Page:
Our goal is to solve this problem, one paper at a time. In 5 minutes a day reading Astrobites, you should not only learn about one interesting piece of current work, but also get a peek at the broader picture of research in a new area of astronomy.

     
  • richardmitnick 8:42 pm on January 10, 2018 Permalink | Reply
    Tags: , , , , FRB's Fast radio Bursts, FRB121102,   

    From Arecibo: “Astronomers peer into the lair of a mysterious source of cosmic radio bursts” 

    Arecibo

    1.10.18

    Technical Contact
    Dr. Andrew Seymour
    Universities Space Research Association
    Arecibo Observatory
    aseymour@usra.edu

    Arecibo Media Contact
    Ricardo Correa
    Universidad Metropolitana (UMET)
    787-878-2612 ext. 615
    rcorrea@naic.edu

    1

    Using the Arecibo Observatory in Puerto Rico and the Green Bank Telescope in West Virginia, a team from Universities Space Research Association (USRA) and other institutions today announced today at the American Astronomical Society’s winterAAS meeting that mysterious bursts of radio emission, called Fast Radio Bursts (FRB), may be coming from near a giant black hole.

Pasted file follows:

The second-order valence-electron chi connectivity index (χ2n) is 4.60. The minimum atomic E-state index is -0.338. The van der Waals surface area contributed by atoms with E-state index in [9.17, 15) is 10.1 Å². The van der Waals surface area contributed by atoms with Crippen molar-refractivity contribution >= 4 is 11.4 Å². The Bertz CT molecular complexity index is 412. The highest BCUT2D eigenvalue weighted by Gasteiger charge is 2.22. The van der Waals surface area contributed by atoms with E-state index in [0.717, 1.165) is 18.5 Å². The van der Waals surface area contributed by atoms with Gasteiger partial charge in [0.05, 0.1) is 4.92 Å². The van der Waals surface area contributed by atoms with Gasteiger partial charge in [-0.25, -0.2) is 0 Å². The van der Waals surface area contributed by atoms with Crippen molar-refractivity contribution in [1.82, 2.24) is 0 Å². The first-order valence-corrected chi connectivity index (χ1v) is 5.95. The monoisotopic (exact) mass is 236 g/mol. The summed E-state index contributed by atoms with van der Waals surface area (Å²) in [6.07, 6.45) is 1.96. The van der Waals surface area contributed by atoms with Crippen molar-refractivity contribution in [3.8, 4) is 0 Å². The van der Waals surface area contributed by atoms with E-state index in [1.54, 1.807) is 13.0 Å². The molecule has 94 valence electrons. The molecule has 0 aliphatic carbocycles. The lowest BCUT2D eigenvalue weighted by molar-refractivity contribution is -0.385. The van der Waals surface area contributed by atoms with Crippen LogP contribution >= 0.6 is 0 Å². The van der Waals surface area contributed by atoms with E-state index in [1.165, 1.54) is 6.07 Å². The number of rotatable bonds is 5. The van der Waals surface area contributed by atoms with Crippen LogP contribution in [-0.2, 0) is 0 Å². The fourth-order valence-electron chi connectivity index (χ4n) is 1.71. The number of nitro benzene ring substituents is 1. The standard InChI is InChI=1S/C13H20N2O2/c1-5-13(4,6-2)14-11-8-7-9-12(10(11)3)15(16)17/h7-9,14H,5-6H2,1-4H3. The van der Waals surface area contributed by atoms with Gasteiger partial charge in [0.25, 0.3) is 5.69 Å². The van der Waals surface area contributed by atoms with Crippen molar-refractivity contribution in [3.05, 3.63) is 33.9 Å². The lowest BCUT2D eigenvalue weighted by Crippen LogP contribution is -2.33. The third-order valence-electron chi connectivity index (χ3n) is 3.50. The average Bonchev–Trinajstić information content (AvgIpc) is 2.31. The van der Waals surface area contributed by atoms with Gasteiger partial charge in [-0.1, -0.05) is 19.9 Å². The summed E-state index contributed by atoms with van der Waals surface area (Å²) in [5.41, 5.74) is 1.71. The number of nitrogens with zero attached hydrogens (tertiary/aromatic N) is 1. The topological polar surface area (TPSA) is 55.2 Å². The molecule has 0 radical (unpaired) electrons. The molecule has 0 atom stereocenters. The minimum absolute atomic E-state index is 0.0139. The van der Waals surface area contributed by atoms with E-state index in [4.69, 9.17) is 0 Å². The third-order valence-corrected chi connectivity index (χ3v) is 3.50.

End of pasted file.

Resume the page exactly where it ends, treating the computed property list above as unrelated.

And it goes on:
GBO radio telescope, Green Bank, West Virginia, USA

    2
    Scientist Andrew Seymour was co-author of the newly released results of FRB 121102.

    Fast Radio Bursts are a strong and very short flash of radio waves first identified in 2007 using archival data obtained in 2001. Interestingly, most of the bursts have not been observed again, with the exception of one. “FRB121102 was found to repeat and is the only known FRB source to do so”, noted Dr. Andrew Seymour, an Astronomer with the Universities Space Research Association (USRA) at Arecibo Observatory. “Even then, no pattern to the bursts have been identified, unlike with other radio phenomena, such as pulsars”, continued Dr. Seymour.

    Though how FRBs are produced remains a mystery, astronomers last year confirmed that at least one of the bursts, FRB121102, which was first discovered at the Arecibo Observatory, originated from beyond our galaxy at a distance of 3 billion light years from Earth. “Over 100 million times the energy produced by the sun in an entire day would be needed to power a burst reaching the Earth from this distance that only lasted a few seconds”, noted Dr. Robert Minchin, Astronomer with USRA and group lead for Radio Astronomy at Arecibo Observatory.